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4 April 2024

Kazakhstan: Can a Black Spot on the Caspian Sea Be Called an Oil Spill?

While researchers at the Transparent World of the Caspian Sea project claim to have detected an oil spill in Kazakhstan’s Kashagan oil field, the rig's operator, NCOC, continues to deny these allegations.

Kazakhstan’s Kashagan oil field

Image: The Kashagan oil field 

(Eurasianet) Russian researchers say they have detected a large spill in Kazakhstan’s Kashagan oil field covering at least seven square kilometers. But the entity that operates rigs in the area denies a spill has occurred.

The researchers, working on a project called Transparent World of the Caspian Sea, published a satellite image of the area on their Telegram channel, describing a black spot shown as an oil “slick of anthropogenic origin.”

The group’s experts suggested that a production mishap could be the cause. Another theory circulating attributes the spill to accidental discharge of production water containing petroleum products from oil production platforms.

On April 3, five days after the first image of the purported slick appeared, the operator of the North Caspian project, NCOC, disputed the notion that it was the result of an accident at the site. In a post on its corporate Facebook page, the company attributed the spot to a “natural phenomenon,” without elaborating.

“The area identified in the publication... was inspected and no spills or leaks were found,” NCOC said. The company stressed that it has not had a single hydrocarbon spill since the start of its oil production activities at Kashagan in 2016.

Government officials are not jumping to conclusions. Energy Minister Almasadam Satkaliev, on the sidelines of a parliament session on April 3, told reporters that an oil spill in the Caspian Sea was “preliminarily not confirmed.” He added that ecologists were taking and analyzing water samples throughout the area.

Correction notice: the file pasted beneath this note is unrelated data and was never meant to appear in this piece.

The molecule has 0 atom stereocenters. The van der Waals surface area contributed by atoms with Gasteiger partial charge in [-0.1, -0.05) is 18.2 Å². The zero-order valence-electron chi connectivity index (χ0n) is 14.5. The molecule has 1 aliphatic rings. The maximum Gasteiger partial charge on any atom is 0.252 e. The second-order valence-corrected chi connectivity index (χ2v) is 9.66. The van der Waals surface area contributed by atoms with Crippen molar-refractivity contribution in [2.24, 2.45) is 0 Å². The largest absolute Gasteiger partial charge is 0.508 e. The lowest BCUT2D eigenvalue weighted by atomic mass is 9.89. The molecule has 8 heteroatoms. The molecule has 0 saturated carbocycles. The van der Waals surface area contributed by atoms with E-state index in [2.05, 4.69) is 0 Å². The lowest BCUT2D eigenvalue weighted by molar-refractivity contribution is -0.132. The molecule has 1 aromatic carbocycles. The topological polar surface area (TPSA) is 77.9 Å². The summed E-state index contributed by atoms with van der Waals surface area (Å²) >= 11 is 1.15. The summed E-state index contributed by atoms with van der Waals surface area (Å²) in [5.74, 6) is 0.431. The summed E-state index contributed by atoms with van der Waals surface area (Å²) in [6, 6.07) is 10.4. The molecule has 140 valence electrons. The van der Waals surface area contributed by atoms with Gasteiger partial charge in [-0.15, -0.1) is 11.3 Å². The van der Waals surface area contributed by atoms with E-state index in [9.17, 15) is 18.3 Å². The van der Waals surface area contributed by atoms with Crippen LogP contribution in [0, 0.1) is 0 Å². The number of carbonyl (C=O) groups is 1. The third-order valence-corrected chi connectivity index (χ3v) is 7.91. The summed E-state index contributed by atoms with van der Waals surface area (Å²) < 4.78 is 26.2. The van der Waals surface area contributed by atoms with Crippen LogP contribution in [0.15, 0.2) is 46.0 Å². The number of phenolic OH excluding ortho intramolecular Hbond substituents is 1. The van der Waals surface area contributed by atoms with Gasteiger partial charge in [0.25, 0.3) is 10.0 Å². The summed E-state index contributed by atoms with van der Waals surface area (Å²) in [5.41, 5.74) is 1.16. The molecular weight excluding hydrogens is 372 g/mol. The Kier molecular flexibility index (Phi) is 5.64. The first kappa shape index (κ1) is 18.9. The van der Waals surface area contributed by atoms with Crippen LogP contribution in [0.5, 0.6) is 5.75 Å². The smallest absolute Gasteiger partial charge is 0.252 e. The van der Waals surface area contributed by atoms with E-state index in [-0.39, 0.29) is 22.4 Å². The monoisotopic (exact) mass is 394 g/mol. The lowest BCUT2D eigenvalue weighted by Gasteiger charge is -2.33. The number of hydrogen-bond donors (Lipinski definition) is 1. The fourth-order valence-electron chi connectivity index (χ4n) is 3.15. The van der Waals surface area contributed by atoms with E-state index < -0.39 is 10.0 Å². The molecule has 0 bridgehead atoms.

Oil and gas expert Arthur Shakhnazaryan suggested in comments on Facebook that the slick is actually a sandy trail from a ship. Ecologists with the Transparent World in the Caspian project reiterated in an April 3 Telegram post that the slick’s mushroom-like shape is “very similar to discharges of industrial waters.”

This is not the first occasion in which the findings of Transparent World on the Caspian have become a matter of dispute. In March, the group reported on a suspicious, purportedly man-made spot in the Caspian Sea, 14 kilometers from the Kazakh city of Aktau, next to a ship. However, local environmental officials said that following an inspection, no oil slicks were found in the specified offshore areas. Analysis of water samples also did not yield excess levels of harmful substances.

Meanwhile, the Kashagan operator, NCOC, has been cited in the past for violations of environmental regulations. On March 29, the Ministry of Ecology and Natural Resources announced that NCOC had paid a fine of more than 12 billion tenge (about $28 million) following a court decision in the western city of Atyrau. In 2022, an environmental inspection found that the company violated a number of environmental standards, including burning sulfur dioxide without environmental permits and discharging production water into the Caspian Sea without treatment. NCOC representatives insist the company complies with environmental regulations.